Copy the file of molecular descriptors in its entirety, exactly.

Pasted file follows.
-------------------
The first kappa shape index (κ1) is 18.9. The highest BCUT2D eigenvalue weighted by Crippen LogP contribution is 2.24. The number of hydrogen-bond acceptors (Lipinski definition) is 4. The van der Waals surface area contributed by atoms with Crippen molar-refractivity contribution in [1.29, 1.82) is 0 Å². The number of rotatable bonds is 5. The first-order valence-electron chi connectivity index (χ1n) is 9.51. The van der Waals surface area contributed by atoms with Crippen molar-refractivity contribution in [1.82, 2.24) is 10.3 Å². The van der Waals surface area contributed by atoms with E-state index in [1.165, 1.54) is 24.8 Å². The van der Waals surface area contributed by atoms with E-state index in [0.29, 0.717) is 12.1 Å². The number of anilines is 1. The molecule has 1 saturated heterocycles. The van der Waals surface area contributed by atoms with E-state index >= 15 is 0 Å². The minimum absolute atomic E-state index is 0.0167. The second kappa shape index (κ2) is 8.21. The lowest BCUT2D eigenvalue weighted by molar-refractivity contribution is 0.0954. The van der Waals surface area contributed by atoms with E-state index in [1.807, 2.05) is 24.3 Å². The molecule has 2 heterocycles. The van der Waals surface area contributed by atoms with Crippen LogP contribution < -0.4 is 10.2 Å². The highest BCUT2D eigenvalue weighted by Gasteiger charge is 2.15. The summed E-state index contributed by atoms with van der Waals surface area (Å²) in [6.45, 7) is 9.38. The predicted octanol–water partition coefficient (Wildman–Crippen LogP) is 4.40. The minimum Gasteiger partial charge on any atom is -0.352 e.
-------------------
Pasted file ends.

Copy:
The first kappa shape index (κ1) is 18.9. The highest BCUT2D eigenvalue weighted by Crippen LogP contribution is 2.24. The number of hydrogen-bond acceptors (Lipinski definition) is 4. The van der Waals surface area contributed by atoms with Crippen molar-refractivity contribution in [1.29, 1.82) is 0 Å². The number of rotatable bonds is 5. The first-order valence-electron chi connectivity index (χ1n) is 9.51. The van der Waals surface area contributed by atoms with Crippen molar-refractivity contribution in [1.82, 2.24) is 10.3 Å². The van der Waals surface area contributed by atoms with E-state index in [1.165, 1.54) is 24.8 Å². The van der Waals surface area contributed by atoms with E-state index in [0.29, 0.717) is 12.1 Å². The number of anilines is 1. The molecule has 1 saturated heterocycles. The van der Waals surface area contributed by atoms with E-state index >= 15 is 0 Å². The minimum absolute atomic E-state index is 0.0167. The second kappa shape index (κ2) is 8.21. The lowest BCUT2D eigenvalue weighted by molar-refractivity contribution is 0.0954. The van der Waals surface area contributed by atoms with E-state index in [1.807, 2.05) is 24.3 Å². The molecule has 2 heterocycles. The van der Waals surface area contributed by atoms with Crippen LogP contribution < -0.4 is 10.2 Å². The highest BCUT2D eigenvalue weighted by Gasteiger charge is 2.15. The summed E-state index contributed by atoms with van der Waals surface area (Å²) in [6.45, 7) is 9.38. The predicted octanol–water partition coefficient (Wildman–Crippen LogP) is 4.40. The minimum Gasteiger partial charge on any atom is -0.352 e.